Eureka. We have dialogue.

We appreciate that University of Arizona president Robert Robbins and Utah athletic director Mark Harlan have gone on the offensive. 

Behold, they speak.

In a kind of media blitz this week, Robbins gave extensive interviews to CBS Sports, the San Jose Mercury News and The Athletic. In Salt Lake City, Harlan opened up during an interview with KSL Radio, hosted by former Ute and NFL quarterback Scott Mitchell.

The most extensive of these reports can be found in a piece by Dennis Dodd of CBS Sportsline. Harlan’s interview locally is on and is summarized in a written piece by Michelle Bodkin. The Athletic report written by Stewart Mandel is behind a paywall but can be found here.

Robbins believes the Pac-12 will be presented with a TV deal very soon and from what he’s been told it will be better than the Big 12, which is approximately $31 million per team without USC and UCLA.

Robbins told Mandel: “What I think is going to happen is within the next couple weeks, we’re going to have a deal, and then we’ve got to decide: Is it good enough for us to all take?”

Harlan told KSL he and other Pac-12 administrators were weary of outside voices setting the narrative both locally and nationally. Thus, when a piece appeared last week on CBS Sports with a Pac-12 doomsday tone, he came out with his “Give me a break” tweet.

Harlan spoke about how the Pac-12 media deal has been a complicated, time-consuming exercise that has taken patience and a lot of work, and that short-circuiting negotiations with rumors and attacks on league leadership is unproductive and frustrating.

“I’ve been clear all along — the other schools in our conference have been clear all along that we’re together. We’re 10. We’ve said it. We’re working hard with our commissioner to get this deal done. It’s a complicated deal. There is structure and high expectations with ADs and certainly the presidents and chancellors for the commissioner to nail this thing so we can march forward,” said Harlan.

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Robbins confirmed, as has been reported, that he and other Pac-12 presidents have talked with Big 12 commissioner Brett Yormark and other Big 12 presidents.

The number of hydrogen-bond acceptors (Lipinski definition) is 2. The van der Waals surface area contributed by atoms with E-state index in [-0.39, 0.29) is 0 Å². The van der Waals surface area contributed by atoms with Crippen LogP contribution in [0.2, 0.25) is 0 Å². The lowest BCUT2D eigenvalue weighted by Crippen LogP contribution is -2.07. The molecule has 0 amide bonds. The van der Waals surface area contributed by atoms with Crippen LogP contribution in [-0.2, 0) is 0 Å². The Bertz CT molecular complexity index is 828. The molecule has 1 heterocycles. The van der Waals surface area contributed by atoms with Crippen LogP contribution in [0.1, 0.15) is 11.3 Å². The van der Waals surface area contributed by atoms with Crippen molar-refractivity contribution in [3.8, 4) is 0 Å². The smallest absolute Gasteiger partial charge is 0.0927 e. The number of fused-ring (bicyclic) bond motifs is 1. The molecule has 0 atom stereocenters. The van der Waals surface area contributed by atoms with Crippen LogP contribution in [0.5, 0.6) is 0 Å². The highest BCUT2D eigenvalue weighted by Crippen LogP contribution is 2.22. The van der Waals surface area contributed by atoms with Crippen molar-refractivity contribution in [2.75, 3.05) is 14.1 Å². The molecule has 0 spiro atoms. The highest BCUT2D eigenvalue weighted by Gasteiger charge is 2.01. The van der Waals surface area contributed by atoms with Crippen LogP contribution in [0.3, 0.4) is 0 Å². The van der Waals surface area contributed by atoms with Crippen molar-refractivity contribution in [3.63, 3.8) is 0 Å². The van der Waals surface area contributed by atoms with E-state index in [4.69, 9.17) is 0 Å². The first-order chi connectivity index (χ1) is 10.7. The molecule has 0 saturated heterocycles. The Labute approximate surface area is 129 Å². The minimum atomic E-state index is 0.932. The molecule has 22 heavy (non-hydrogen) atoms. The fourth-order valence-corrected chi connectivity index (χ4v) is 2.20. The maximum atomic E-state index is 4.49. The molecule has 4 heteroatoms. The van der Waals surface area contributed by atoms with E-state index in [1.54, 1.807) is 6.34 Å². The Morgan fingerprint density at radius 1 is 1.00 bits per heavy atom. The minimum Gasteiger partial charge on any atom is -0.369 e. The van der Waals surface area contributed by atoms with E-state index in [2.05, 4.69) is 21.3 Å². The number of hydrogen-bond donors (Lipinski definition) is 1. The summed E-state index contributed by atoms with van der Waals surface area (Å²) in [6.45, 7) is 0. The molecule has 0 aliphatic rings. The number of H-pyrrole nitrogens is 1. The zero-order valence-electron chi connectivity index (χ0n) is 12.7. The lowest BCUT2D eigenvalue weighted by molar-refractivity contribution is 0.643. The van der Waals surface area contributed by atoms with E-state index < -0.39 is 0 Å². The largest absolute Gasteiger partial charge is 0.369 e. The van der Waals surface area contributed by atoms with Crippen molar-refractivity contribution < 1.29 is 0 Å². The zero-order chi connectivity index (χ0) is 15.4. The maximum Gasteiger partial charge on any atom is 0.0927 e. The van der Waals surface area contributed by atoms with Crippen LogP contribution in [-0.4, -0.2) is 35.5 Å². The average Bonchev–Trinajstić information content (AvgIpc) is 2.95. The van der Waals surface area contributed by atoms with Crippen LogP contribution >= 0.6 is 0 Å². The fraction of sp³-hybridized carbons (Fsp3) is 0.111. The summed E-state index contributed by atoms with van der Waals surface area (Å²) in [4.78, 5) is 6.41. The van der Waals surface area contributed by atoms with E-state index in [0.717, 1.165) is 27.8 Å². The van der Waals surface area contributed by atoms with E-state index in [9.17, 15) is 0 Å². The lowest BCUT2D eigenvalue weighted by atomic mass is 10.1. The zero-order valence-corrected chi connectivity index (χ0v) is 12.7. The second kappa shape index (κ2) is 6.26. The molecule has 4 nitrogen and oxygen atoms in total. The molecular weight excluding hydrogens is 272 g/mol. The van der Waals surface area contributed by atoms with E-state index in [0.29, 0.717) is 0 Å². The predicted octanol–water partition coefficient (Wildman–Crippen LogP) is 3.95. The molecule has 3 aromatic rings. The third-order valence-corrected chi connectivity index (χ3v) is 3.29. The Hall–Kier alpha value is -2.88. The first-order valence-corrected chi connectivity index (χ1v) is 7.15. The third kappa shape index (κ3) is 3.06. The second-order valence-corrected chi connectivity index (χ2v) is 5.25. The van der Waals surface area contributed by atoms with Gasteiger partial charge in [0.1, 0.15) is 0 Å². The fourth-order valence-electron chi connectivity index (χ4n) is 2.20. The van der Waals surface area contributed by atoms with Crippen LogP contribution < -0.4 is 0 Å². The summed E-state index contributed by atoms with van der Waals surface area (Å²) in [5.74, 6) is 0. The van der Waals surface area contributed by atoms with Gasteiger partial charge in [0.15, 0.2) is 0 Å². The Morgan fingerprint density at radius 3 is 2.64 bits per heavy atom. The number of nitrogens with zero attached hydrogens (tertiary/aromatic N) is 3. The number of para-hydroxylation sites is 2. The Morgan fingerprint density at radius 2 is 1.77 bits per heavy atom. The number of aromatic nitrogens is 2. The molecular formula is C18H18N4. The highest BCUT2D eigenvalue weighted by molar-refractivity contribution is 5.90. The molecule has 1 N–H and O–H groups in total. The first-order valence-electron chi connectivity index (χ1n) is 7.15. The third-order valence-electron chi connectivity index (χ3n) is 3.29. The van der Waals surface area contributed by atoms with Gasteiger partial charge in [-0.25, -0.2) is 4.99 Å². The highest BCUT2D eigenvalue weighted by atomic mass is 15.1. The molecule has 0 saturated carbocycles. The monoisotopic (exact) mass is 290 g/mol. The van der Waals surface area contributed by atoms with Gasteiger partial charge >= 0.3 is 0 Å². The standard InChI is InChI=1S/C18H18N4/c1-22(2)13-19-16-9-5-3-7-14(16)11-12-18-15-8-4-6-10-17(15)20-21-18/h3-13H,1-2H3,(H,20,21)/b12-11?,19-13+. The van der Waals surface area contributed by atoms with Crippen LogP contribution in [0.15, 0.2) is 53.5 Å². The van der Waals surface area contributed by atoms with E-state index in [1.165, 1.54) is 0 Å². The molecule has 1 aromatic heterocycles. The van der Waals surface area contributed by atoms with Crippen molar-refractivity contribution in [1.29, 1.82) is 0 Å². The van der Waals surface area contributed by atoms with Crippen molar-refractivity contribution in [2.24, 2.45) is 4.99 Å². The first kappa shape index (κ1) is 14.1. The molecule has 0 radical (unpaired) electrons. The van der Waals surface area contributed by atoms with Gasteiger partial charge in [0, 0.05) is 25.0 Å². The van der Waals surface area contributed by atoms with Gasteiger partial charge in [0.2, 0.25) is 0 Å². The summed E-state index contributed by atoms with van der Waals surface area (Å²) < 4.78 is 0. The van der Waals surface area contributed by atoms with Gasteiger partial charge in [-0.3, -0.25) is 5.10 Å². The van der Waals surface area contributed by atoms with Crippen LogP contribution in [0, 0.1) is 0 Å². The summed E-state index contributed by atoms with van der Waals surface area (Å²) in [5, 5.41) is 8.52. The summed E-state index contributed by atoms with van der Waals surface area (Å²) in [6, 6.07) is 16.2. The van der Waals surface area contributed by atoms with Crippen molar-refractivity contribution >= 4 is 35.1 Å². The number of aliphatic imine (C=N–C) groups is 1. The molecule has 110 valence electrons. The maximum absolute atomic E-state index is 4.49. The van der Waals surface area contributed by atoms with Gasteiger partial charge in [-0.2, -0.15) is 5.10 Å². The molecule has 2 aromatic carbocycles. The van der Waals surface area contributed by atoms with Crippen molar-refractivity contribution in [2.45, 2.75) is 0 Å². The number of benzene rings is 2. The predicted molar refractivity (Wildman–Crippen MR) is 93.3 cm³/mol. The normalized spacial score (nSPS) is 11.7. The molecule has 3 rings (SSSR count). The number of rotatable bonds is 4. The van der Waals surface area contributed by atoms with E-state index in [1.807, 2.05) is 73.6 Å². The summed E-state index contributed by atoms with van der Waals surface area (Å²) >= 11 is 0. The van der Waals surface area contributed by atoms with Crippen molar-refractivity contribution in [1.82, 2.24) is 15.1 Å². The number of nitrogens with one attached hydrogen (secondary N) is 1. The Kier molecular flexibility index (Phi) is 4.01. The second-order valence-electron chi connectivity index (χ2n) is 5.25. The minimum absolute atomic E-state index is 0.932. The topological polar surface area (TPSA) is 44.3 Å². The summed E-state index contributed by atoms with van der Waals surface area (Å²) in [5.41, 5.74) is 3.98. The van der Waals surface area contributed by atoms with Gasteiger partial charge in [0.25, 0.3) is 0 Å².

Robbins described this as leaving doors open in case the number that is presented for the upcoming media deal comes way short of the mark ($31 million). If it is a million or two short, it shouldn’t matter. But if it is $7 million to $10 million less than the Big 12, anything could happen.

“A number doesn’t mean anything until it’s a written contract,” Robbins told CBS Sports. “In Mississippi, they would say, ‘They’re about to fixin’ to give me something.’ They haven’t quite done it yet. We have to get a real in-writing offer.”

Arizona State president Michael Crow echoed Robbins’ and Harlan’s theme in a statement that read in part: “There have been no discussions with the Big 12 conference on moving. I mean, there’s been discussions between everyone everywhere on all things related to where our conference is going and where stuff’s going to end up and what’s happening.  We are committed to the Pac-12.”

Harlan’s interview was founded in faith and hope that the league’s solidarity to stay together is genuine and trustworthy.

None, however, could predict in absolute terms that all members would sign over their grant of rights for a determined length of time.

There is a clear steppingstone path of what must transpire for the Pac-12 to get itself on a path to future prosperity in an ever-changing media market.

First, a media deal must be reached and accepted.

Second, the schools must grant their media rights to that TV broadcast partner.

Third, the league will decide if it will add other members, rumored to be San Diego State and SMU and possibly two other schools if it goes that far.

Robbins believes the backbone of the media deal will be ESPN, however, a streaming partner could be added.

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But there are issues that complicate the deal, such as the league owing Comcast $50 million of overpayment for regional coverage from 2012 through 2017.

There is also the question of unequal revenue sharing, which has been reported as part of the discussion, a plank pushed by several members believed to be Oregon and Washington.

Robbins believes there is a 95% chance that things will be worked out for a league TV deal that will meet expectations.

But he’s also allowing a little wiggle room. His school would be a welcomed addition to the Big 12 for a myriad of reasons, including its basketball program shoring up the Big 12’s dominating acumen in that sport, as witnessed in national rankings and current NCAA Tournament seeding.

Bottom line this week, however, is the openness and contribution by Robbins and Harlan to counter the narrative that’s shadowed the league the past nine months.

Stay tuned.

There will be an interesting conclusion. The Pac-12 went on the offensive this past week.

Some day.

Mark Harlan, the new athletic director at the University of Utah, talks during an interview at the Huntsman Center in Salt Lake City on Friday, June 29, 2018. | James Wooldridge, Deseret News